The authors find that the average level of indoor overcrowding (people per square metre of indoor floor area) is spread uniformly throughout Rwanda’s cities and throughout the country. On the other hand, as Figure 1 shows, outdoor overcrowding (population per square metre of outdoor built-up area) is concentrated in certain locations in Kigali city.
For example, one of Kigali’s 45 administrative “sectors” – Kimisagara – contains 42 of the villages (the smallest administrative unit in Rwanda) in the top 200 most densely populated villages in the city. Rubavu also contains significant overcrowding according to these measures, but in a very small area compared to Kigali.
After the Government had instituted an initial period of national lockdown, then lifted it, they then implemented a policy of locking down a limited number of villages in central Kigali – six - that had exhibited COVID-19 cases, which lasted between June and August 2020. The authors overlaid the villages that had been locked down against the map of the most overcrowded locations, and found considerable overlap or proximity between the two as shown in Figure 2. This lends some degree of support to the hypothesis that COVID-19 poses the greatest threat in areas that are overcrowded in both an indoor and an outdoor context.
Figure 2: Villages locked down at some point between June and August 2020, mapped on to overcrowding
The Government could weight its package of COVID-19 testing and mitigation measures, and eventually vaccination, towards the most overcrowded areas.
The Government of Rwanda might consider higher levels of testing per capita for COVID-19 in the most overcrowded villages in the country - most of which are concentrated in a few sectors near the centre of Kigali, especially Kimisagara, Gitega, Muhima, Nyakabanda, Gatsata, and Rwezamenyo in this order. When a vaccine eventually becomes available, the Government might also consider higher levels of vaccination per capita in overcrowded areas, especially those that had to be locked down previously.
In the longer term, the densification pillar of Rwanda’s urbanisation policy should be pursued whilst avoiding overcrowding. This can be achieved by building above the first-storey, through funding, and building appropriate infrastructure.
The downsides of overcrowding do not nullify the densification pillar of Rwanda’s National Urbanisation Policy. Rather, international evidence emerging from the pandemic reinforces the conclusion that many cities that had very high population density also handled the pandemic extremely well: There is a crucial difference between density and overcrowding – the key is managing density well (Angel et al., 2020)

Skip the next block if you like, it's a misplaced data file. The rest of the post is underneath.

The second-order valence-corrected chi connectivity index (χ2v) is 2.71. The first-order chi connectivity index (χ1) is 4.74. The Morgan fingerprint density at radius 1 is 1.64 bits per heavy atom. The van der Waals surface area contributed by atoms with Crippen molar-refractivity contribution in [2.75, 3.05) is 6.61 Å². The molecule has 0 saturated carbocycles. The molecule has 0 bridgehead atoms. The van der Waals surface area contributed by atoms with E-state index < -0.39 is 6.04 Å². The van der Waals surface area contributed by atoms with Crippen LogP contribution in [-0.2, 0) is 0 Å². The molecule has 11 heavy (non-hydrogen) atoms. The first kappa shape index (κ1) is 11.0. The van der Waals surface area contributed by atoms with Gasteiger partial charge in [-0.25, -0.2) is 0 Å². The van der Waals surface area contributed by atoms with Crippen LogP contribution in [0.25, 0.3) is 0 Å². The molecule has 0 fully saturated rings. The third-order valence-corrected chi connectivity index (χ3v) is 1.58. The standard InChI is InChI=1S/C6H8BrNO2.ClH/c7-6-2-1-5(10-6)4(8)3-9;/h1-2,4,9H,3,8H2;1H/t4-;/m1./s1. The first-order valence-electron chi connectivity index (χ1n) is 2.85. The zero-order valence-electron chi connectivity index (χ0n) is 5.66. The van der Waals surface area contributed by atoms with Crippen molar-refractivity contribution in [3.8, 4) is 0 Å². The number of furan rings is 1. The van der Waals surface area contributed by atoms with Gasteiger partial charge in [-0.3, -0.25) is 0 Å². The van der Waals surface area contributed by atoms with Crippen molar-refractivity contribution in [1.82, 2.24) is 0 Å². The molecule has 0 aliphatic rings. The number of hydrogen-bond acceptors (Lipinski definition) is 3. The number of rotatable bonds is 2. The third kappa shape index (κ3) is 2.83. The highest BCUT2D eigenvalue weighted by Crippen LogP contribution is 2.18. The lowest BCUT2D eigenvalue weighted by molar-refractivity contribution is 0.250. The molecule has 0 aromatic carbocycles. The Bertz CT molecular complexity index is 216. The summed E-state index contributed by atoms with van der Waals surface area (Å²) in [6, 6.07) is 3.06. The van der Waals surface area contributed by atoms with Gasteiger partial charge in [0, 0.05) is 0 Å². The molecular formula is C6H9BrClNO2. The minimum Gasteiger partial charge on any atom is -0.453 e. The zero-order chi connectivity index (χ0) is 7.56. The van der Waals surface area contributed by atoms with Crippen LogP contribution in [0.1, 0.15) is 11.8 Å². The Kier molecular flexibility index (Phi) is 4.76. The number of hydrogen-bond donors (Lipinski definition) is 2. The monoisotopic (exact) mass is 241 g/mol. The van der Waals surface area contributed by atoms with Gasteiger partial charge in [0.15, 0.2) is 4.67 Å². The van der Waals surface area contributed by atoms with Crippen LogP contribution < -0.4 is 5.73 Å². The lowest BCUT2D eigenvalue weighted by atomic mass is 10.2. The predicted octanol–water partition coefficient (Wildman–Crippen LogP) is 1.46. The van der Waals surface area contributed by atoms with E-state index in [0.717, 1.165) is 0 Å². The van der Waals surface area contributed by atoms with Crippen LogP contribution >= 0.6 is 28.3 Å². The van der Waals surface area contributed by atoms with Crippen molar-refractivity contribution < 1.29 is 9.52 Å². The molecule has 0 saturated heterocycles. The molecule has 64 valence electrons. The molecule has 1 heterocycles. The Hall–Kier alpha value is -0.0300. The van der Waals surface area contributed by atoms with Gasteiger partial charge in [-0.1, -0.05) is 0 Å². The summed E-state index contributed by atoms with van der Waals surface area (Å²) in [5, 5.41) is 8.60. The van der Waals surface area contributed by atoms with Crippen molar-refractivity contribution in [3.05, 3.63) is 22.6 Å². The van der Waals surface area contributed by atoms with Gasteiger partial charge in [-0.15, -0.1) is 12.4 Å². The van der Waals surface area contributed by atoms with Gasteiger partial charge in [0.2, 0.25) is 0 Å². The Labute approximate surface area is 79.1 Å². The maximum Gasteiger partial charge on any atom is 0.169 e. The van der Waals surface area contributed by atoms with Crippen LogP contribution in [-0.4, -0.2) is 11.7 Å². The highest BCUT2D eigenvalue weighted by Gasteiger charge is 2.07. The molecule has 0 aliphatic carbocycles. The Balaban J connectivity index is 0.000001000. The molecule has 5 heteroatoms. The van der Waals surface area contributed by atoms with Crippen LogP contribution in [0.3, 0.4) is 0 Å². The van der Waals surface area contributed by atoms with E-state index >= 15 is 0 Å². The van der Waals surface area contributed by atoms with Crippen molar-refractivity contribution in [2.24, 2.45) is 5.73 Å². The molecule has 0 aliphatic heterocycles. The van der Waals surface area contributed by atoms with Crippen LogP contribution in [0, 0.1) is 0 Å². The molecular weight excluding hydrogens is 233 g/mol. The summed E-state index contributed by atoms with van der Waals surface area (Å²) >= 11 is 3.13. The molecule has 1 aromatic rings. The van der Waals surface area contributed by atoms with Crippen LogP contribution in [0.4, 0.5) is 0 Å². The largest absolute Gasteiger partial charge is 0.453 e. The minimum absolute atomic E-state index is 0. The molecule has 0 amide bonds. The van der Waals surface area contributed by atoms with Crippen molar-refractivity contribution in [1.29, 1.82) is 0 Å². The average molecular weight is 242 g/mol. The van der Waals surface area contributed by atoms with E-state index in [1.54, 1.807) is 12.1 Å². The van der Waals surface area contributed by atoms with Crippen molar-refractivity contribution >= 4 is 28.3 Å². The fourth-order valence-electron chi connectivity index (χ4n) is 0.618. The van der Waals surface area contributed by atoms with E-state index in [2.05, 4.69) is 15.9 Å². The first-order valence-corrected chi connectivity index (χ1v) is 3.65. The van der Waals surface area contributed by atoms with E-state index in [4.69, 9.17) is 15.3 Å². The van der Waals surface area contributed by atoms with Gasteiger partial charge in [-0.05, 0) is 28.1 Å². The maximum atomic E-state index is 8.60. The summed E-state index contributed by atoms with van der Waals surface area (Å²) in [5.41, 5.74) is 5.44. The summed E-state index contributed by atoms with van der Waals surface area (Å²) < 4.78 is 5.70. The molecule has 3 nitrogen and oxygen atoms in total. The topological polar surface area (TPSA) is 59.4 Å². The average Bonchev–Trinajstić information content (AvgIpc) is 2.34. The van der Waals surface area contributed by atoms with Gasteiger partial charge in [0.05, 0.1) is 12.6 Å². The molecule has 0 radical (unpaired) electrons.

Well-functioning high density is usually not achieved through one-storey overcrowding, nor through high-rise blocks in contexts like Kigali. Simply building residential housing up to two, possibly three floors, is recommended, especially in areas closer to the centre. This increases indoor floor space – but can free up space for outdoor infrastructure too.
Connectivity is important too: Housing should be combined with roads that have adequate space for transit and well-designed public spaces. Evidence shows that effective grid structures and proactive planning for urban expansion can promote (without forcing) increased density over time, and protect public and private open spaces (Wainer et al., 2016).
In the longer term, access to water and sanitation is a fundamental investment to prevent the transmission of COVID-19 and other diseases, especially in the most overcrowded areas.
Water and sanitation, to enable frequent handwashing, is very important as a measure to prevent the spread of COVID-19 and other diseases as well as future pandemics (Kriticos & Mutizwa-Mangiza, 2020). It is estimated that ten percent of the global disease burden could be prevented through water and sanitation improvements, with large economic returns associated with increased health and productivity (Blake et al., 2020).